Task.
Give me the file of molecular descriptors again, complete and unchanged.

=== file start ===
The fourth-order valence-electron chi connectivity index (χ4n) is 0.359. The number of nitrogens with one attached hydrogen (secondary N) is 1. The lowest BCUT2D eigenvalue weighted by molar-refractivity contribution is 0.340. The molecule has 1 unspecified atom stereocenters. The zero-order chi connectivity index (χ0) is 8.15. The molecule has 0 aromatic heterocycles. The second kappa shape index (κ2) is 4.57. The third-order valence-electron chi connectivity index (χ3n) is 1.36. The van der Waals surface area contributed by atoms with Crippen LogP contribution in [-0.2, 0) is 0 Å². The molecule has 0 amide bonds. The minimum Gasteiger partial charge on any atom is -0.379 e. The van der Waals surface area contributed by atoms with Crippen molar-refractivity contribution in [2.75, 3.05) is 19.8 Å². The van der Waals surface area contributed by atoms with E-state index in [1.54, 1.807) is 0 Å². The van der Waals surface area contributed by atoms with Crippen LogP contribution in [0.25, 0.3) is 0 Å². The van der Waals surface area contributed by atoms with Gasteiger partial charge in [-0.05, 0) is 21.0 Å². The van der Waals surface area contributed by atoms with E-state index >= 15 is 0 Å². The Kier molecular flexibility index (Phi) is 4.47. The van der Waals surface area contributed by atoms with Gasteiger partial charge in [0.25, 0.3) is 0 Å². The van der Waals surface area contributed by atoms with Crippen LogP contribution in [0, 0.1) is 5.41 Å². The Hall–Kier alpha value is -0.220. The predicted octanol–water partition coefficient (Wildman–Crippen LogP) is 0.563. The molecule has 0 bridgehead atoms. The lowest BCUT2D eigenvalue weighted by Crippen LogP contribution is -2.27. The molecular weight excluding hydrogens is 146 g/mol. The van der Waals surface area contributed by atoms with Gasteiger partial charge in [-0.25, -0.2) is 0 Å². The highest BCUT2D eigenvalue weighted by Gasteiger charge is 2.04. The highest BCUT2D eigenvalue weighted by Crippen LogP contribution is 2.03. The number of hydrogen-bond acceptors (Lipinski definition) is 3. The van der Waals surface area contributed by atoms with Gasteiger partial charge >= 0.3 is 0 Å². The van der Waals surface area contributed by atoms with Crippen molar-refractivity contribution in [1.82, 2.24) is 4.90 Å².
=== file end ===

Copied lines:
The fourth-order valence-electron chi connectivity index (χ4n) is 0.359. The number of nitrogens with one attached hydrogen (secondary N) is 1. The lowest BCUT2D eigenvalue weighted by molar-refractivity contribution is 0.340. The molecule has 1 unspecified atom stereocenters. The zero-order chi connectivity index (χ0) is 8.15. The molecule has 0 aromatic heterocycles. The second kappa shape index (κ2) is 4.57. The third-order valence-electron chi connectivity index (χ3n) is 1.36. The van der Waals surface area contributed by atoms with Crippen LogP contribution in [-0.2, 0) is 0 Å². The molecule has 0 amide bonds. The minimum Gasteiger partial charge on any atom is -0.379 e. The van der Waals surface area contributed by atoms with Crippen molar-refractivity contribution in [2.75, 3.05) is 19.8 Å². The van der Waals surface area contributed by atoms with E-state index in [1.54, 1.807) is 0 Å². The van der Waals surface area contributed by atoms with Crippen LogP contribution in [0.25, 0.3) is 0 Å². The van der Waals surface area contributed by atoms with Gasteiger partial charge in [-0.05, 0) is 21.0 Å². The van der Waals surface area contributed by atoms with E-state index >= 15 is 0 Å². The Kier molecular flexibility index (Phi) is 4.47. The van der Waals surface area contributed by atoms with Gasteiger partial charge in [0.25, 0.3) is 0 Å². The van der Waals surface area contributed by atoms with Crippen LogP contribution in [0, 0.1) is 5.41 Å². The Hall–Kier alpha value is -0.220. The predicted octanol–water partition coefficient (Wildman–Crippen LogP) is 0.563. The molecule has 0 bridgehead atoms. The lowest BCUT2D eigenvalue weighted by Crippen LogP contribution is -2.27. The molecular weight excluding hydrogens is 146 g/mol. The van der Waals surface area contributed by atoms with Gasteiger partial charge in [-0.25, -0.2) is 0 Å². The highest BCUT2D eigenvalue weighted by Gasteiger charge is 2.04. The highest BCUT2D eigenvalue weighted by Crippen LogP contribution is 2.03. The number of hydrogen-bond acceptors (Lipinski definition) is 3. The van der Waals surface area contributed by atoms with Gasteiger partial charge >= 0.3 is 0 Å². The van der Waals surface area contributed by atoms with Crippen molar-refractivity contribution in [1.82, 2.24) is 4.90 Å².